Oct 9, 2014

Henri Matisse's "Garden" Recreated at MoMA

These are two panels from the newly restored cut-out, "The Swimming Pool," by Henri Matisse, which is part of a new exhibit at MoMA. (Photo courtesy of the Museum of Modern Art, New York City.)
The Museum of Modern Art’s new exhibition “Henri Matisse: The Cut-Outs,” includes a newly restored work the museum purchased in 1973, “The Swimming Pool” (1952), among other spectacular examples of what the artist himself described as a “cutting out operation.” These works, which Matisse (1869-1954) began in the last decade or so of his life, were created with a pair of scissors and brightly colored gouache applied to white paper. The resulting shapes, which recur through several works, are sometimes imbricated, but often more simply arrayed across paper or burlap.

“The Swimming Pool,” pinned to burlap and on view in a room of its own, was the inspiration for the entire show. As Mr. Karl Buchberg, Senior Conservator at MoMA, explained at a press conference on Tuesday, he noticed the burlap was deteriorating and discoloring the paper. He proposed that it be replaced; the resulting restoration is what led to the idea of staging the exhibition. In a video which screens at the exhibit, Mr. Buchberg is seen removing some of that burlap thread by thread. He and Ms. Jodi Hauptman, Senior Curator in the Department of Drawings and Prints, along with Ms. Samantha Friedman, Assistant Curator in that department, organized the exhibit, working in collaboration with London’s Tate Modern, which recently held a similar show.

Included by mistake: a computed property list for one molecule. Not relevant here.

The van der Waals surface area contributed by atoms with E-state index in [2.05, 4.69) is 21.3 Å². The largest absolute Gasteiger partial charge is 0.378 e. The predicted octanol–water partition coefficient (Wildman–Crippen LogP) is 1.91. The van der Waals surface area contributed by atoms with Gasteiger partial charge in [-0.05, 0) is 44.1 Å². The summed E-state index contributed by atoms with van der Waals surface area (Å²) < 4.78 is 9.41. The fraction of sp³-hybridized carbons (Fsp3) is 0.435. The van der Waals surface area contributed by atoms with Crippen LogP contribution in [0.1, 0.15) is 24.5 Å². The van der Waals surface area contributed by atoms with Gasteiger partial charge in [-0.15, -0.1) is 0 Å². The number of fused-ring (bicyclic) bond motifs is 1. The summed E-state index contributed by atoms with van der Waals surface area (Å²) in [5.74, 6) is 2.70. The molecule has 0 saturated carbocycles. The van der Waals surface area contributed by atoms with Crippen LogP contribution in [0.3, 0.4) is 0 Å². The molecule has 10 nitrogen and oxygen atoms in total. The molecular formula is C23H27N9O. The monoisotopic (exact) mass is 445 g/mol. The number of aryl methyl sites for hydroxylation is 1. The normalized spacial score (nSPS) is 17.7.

"Zulma" 1950, one of the cut-outs on display at MoMA's new exhibition. (Photo courtesy of MoMA.)

Oct 6, 2014

Tales of the Grim Sleeper Screens at The New York Film Festival Tonight

Fourth in a Series on The 52nd New York Film Festival. A fifth, on the restored Hiroshima Mon Amour, can be found here: http://screenerblog.blogspot.com/2014/10/alain-resnais-hiroshima-mon-amour-at.html

Pam, Nick Broomfield's (background) guide to the neighborhood in South LA where Tales of the Grim Sleeper was shot. (Photo courtesy of the New York Film Festival.)
Some documentaries are important, and Nick Broomfield’s Tales of the Grim Sleeper, screening at The New York Film Festival tonight, is one of them. But that does not mean the film is always comfortable to watch, as it sometimes skirts the boundaries of exploitation. In portraying the case of Lonnie Franklin, Jr., a Los Angeles serial murderer, the filmmaker worked with a small crew to produce a “high concept” documentary; it features America’s favorite evildoer police department, the LAPD, in one corner, and disenfranchised Blacks in the other. Broomfield maps a community devastated by crack cocaine, unemployment and poverty, and then skillfully employs a former drug addict, Pam, to garner the trust of people who could tell the story of these brutal crimes.